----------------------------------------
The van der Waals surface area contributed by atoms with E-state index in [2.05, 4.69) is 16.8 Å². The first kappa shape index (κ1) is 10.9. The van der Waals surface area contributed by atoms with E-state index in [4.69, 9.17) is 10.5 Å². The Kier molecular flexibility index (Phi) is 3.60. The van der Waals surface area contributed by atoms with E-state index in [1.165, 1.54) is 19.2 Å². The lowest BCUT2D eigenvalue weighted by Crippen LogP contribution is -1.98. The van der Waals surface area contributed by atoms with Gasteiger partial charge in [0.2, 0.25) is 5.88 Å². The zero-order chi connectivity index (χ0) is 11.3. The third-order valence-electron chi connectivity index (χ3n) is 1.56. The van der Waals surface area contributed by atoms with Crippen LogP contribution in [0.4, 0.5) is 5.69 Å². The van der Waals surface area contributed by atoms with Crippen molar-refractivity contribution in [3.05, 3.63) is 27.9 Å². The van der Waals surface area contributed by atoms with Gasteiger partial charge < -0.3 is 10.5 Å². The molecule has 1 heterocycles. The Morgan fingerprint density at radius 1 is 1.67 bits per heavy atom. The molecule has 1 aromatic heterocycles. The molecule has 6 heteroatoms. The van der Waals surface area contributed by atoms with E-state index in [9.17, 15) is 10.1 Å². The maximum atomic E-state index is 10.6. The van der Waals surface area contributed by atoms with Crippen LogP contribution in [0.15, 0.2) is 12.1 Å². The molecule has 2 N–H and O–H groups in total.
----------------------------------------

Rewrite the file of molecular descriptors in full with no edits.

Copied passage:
The van der Waals surface area contributed by atoms with E-state index in [2.05, 4.69) is 16.8 Å². The first kappa shape index (κ1) is 10.9. The van der Waals surface area contributed by atoms with E-state index in [4.69, 9.17) is 10.5 Å². The Kier molecular flexibility index (Phi) is 3.60. The van der Waals surface area contributed by atoms with E-state index in [1.165, 1.54) is 19.2 Å². The lowest BCUT2D eigenvalue weighted by Crippen LogP contribution is -1.98. The van der Waals surface area contributed by atoms with Gasteiger partial charge in [0.2, 0.25) is 5.88 Å². The zero-order chi connectivity index (χ0) is 11.3. The third-order valence-electron chi connectivity index (χ3n) is 1.56. The van der Waals surface area contributed by atoms with Crippen LogP contribution in [0.4, 0.5) is 5.69 Å². The van der Waals surface area contributed by atoms with Crippen molar-refractivity contribution in [3.05, 3.63) is 27.9 Å². The van der Waals surface area contributed by atoms with Gasteiger partial charge < -0.3 is 10.5 Å². The molecule has 1 heterocycles. The Morgan fingerprint density at radius 1 is 1.67 bits per heavy atom. The molecule has 1 aromatic heterocycles. The molecule has 6 heteroatoms. The van der Waals surface area contributed by atoms with E-state index in [9.17, 15) is 10.1 Å². The maximum atomic E-state index is 10.6. The van der Waals surface area contributed by atoms with Crippen LogP contribution in [0.15, 0.2) is 12.1 Å². The molecule has 2 N–H and O–H groups in total.